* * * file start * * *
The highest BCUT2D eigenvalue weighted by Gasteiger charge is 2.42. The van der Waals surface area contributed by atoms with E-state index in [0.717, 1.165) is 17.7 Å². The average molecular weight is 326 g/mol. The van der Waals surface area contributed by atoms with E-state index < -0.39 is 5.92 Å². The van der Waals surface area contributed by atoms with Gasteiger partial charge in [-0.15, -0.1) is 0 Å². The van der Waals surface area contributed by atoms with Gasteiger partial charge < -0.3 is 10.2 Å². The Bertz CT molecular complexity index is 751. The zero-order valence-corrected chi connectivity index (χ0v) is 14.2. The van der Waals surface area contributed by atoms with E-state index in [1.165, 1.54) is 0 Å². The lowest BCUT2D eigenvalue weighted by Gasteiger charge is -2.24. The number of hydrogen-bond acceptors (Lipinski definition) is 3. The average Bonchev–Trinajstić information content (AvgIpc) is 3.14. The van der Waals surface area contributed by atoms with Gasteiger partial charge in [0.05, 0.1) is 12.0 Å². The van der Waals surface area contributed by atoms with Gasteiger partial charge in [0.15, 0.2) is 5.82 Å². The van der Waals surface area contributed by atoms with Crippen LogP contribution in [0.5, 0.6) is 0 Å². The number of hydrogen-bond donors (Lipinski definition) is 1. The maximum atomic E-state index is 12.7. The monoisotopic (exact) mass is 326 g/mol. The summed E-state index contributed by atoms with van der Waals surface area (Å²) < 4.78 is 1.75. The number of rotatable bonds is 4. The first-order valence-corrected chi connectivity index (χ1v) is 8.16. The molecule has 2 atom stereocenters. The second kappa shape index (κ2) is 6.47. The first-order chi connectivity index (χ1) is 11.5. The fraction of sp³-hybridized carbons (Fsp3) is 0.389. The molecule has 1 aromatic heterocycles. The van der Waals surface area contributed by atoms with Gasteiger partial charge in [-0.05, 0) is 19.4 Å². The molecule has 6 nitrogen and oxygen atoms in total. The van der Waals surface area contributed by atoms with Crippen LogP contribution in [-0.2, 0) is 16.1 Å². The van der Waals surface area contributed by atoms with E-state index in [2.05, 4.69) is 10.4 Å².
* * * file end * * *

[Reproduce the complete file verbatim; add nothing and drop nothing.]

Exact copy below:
The highest BCUT2D eigenvalue weighted by Gasteiger charge is 2.42. The van der Waals surface area contributed by atoms with E-state index in [0.717, 1.165) is 17.7 Å². The average molecular weight is 326 g/mol. The van der Waals surface area contributed by atoms with E-state index < -0.39 is 5.92 Å². The van der Waals surface area contributed by atoms with Gasteiger partial charge in [-0.15, -0.1) is 0 Å². The van der Waals surface area contributed by atoms with Gasteiger partial charge < -0.3 is 10.2 Å². The Bertz CT molecular complexity index is 751. The zero-order valence-corrected chi connectivity index (χ0v) is 14.2. The van der Waals surface area contributed by atoms with E-state index in [1.165, 1.54) is 0 Å². The lowest BCUT2D eigenvalue weighted by Gasteiger charge is -2.24. The number of hydrogen-bond acceptors (Lipinski definition) is 3. The average Bonchev–Trinajstić information content (AvgIpc) is 3.14. The van der Waals surface area contributed by atoms with Gasteiger partial charge in [0.05, 0.1) is 12.0 Å². The van der Waals surface area contributed by atoms with Gasteiger partial charge in [0.15, 0.2) is 5.82 Å². The van der Waals surface area contributed by atoms with Crippen LogP contribution in [0.5, 0.6) is 0 Å². The number of hydrogen-bond donors (Lipinski definition) is 1. The maximum atomic E-state index is 12.7. The monoisotopic (exact) mass is 326 g/mol. The summed E-state index contributed by atoms with van der Waals surface area (Å²) < 4.78 is 1.75. The number of rotatable bonds is 4. The first-order valence-corrected chi connectivity index (χ1v) is 8.16. The molecule has 2 atom stereocenters. The second kappa shape index (κ2) is 6.47. The first-order chi connectivity index (χ1) is 11.5. The fraction of sp³-hybridized carbons (Fsp3) is 0.389. The molecule has 1 aromatic heterocycles. The van der Waals surface area contributed by atoms with Gasteiger partial charge in [-0.05, 0) is 19.4 Å². The molecule has 6 nitrogen and oxygen atoms in total. The van der Waals surface area contributed by atoms with Crippen LogP contribution in [-0.2, 0) is 16.1 Å². The van der Waals surface area contributed by atoms with E-state index in [2.05, 4.69) is 10.4 Å².